Thursday, 10 September 2009

Day 5: Bozeman, MT - Weiser, ID



The knowledgeable reader will doubtless already be aware that the ZMM route doesn't go through Weiser.  So am I, 'tis merely that the selection of accommodation in Cambridge appeared limited.  Weiser turned out similarly, but the State Street Motel has provided a huge room with a fridge for the BEER for about half what you'd pay in one of the chain motels.  So there.

Anyway, a truly glorious day on the road, though it was cold enough to freeze the wossnames off a brass monkey this morning, with temperatures below freezing.  The Sutherlands wouldn't have liked it at all.  So, roof up for the first few hours.  This started along the valley west of Bozeman, which turned out to be something to do with the headwaters of the Missouri.  In contrast with the same river at Mobridge, this part could probably have been jumped across without much danger of falling in.  I then followed MT-2 up and down various valleys and over the Continental Divide at Pipestone Pass.  At the northern end of this, you pop out of the valley and are immediately confronted with the unlovely sprawl that is Butte.  This was copper mining country, and now isn't, and it shows.

A quick burst of I-90 took me up to Anaconda, another copper town dominated by the 585 foot high smokestack, which apparently contains enough bricks to build a wall five feet high around Jeremy Clarkson's ego.  The route then follows MT-1 - more wooded river valleys, and passes through Hall, where the Pirsigs stopped for a rest by the church.  Another burst of I-90 takes one to Missoula, but from here on it's lesser roads all the way.  Up Lolo Pass, at the top of which is a sign reading "Winding roads next 99 miles", which is enough to put a grin on any keen driver's face.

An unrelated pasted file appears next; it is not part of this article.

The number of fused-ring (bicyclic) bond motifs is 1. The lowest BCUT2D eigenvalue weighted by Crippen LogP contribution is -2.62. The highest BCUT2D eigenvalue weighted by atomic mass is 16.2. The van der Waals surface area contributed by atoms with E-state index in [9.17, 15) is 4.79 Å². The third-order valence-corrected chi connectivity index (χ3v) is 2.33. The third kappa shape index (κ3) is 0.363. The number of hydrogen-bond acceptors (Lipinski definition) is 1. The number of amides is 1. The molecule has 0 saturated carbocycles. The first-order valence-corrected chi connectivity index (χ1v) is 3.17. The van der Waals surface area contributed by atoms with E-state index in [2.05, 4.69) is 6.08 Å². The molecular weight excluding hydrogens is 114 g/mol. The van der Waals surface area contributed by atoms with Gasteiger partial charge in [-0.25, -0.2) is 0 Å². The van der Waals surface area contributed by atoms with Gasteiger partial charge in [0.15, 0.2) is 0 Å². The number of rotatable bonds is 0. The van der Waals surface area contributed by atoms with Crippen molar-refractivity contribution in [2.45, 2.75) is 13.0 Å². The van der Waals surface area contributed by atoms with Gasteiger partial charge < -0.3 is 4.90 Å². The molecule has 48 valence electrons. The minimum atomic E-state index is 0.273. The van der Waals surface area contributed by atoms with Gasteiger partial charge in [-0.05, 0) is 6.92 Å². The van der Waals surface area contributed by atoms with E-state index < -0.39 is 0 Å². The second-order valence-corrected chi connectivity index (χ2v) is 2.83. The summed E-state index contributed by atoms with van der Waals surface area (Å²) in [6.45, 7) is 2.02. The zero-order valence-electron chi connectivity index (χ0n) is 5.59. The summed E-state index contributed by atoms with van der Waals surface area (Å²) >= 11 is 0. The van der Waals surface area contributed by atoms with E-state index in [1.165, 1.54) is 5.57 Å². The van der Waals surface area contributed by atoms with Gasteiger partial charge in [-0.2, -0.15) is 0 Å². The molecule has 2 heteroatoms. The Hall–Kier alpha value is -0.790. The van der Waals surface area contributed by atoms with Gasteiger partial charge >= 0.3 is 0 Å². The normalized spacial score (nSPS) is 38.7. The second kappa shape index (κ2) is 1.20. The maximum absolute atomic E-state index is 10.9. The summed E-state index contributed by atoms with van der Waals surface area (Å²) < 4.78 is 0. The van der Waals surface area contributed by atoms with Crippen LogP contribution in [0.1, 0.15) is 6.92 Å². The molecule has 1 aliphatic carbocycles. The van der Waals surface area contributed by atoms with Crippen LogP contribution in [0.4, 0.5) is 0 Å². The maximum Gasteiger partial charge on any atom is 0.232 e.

On the descent, the SatNav claimed to have identified NF-5650, the logging road up which the Pirsigs camped on their first night after leaving Bozeman, and shortly afterwards the Mark One Human Eyeball found the Lochsa Lodge, which seems to be where they breakfasted the next morning.  The descent of the Lochsa river valley was spoiled a bit by roadworks, but conditions improved after leaving US-12 for ID-13 at Kooskia.

Pirsig is sparing with his descriptions of locations on this leg of the trip, but does mention the descent into the Salmon river valley after Grangeville.  The old White Bird Grade, however, has been replaced with the Seven Mile Hill, which is about seven miles of serious downhill, runaway truck ramps included.  It would be instructive to do this on a bicycle...  The route follows US-95 as far as Cambridge, where it turns north-west towards Hell's Canyon and the Oregon state line, but that'll have to wait for tomorrow.

Thought for the day: Motorcyclist!  If you pull over onto the right shoulder of the road, the last thing I expect you'll do is pull a U-turn in front of me when I'm doing 65 mph.  You are lucky to be alive, and also this: a twat.

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